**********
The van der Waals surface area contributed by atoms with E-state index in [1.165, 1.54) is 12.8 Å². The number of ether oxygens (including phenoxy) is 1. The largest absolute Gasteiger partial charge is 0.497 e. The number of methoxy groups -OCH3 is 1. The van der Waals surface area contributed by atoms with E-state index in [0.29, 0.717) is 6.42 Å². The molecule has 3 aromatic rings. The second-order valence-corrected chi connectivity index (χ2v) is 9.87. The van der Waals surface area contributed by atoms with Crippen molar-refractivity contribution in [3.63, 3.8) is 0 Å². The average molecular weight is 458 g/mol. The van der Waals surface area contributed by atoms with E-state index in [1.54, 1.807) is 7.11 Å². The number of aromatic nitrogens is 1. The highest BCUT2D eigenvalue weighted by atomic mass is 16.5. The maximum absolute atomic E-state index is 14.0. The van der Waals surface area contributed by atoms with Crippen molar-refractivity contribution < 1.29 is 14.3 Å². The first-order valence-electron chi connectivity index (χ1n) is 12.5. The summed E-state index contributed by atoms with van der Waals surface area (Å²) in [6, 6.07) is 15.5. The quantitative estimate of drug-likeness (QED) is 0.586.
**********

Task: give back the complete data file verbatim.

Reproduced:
The van der Waals surface area contributed by atoms with E-state index in [1.165, 1.54) is 12.8 Å². The number of ether oxygens (including phenoxy) is 1. The largest absolute Gasteiger partial charge is 0.497 e. The number of methoxy groups -OCH3 is 1. The van der Waals surface area contributed by atoms with E-state index in [0.29, 0.717) is 6.42 Å². The molecule has 3 aromatic rings. The second-order valence-corrected chi connectivity index (χ2v) is 9.87. The van der Waals surface area contributed by atoms with Crippen molar-refractivity contribution in [3.63, 3.8) is 0 Å². The average molecular weight is 458 g/mol. The van der Waals surface area contributed by atoms with E-state index in [1.54, 1.807) is 7.11 Å². The number of aromatic nitrogens is 1. The highest BCUT2D eigenvalue weighted by atomic mass is 16.5. The maximum absolute atomic E-state index is 14.0. The van der Waals surface area contributed by atoms with Crippen molar-refractivity contribution < 1.29 is 14.3 Å². The first-order valence-electron chi connectivity index (χ1n) is 12.5. The summed E-state index contributed by atoms with van der Waals surface area (Å²) in [6, 6.07) is 15.5. The quantitative estimate of drug-likeness (QED) is 0.586.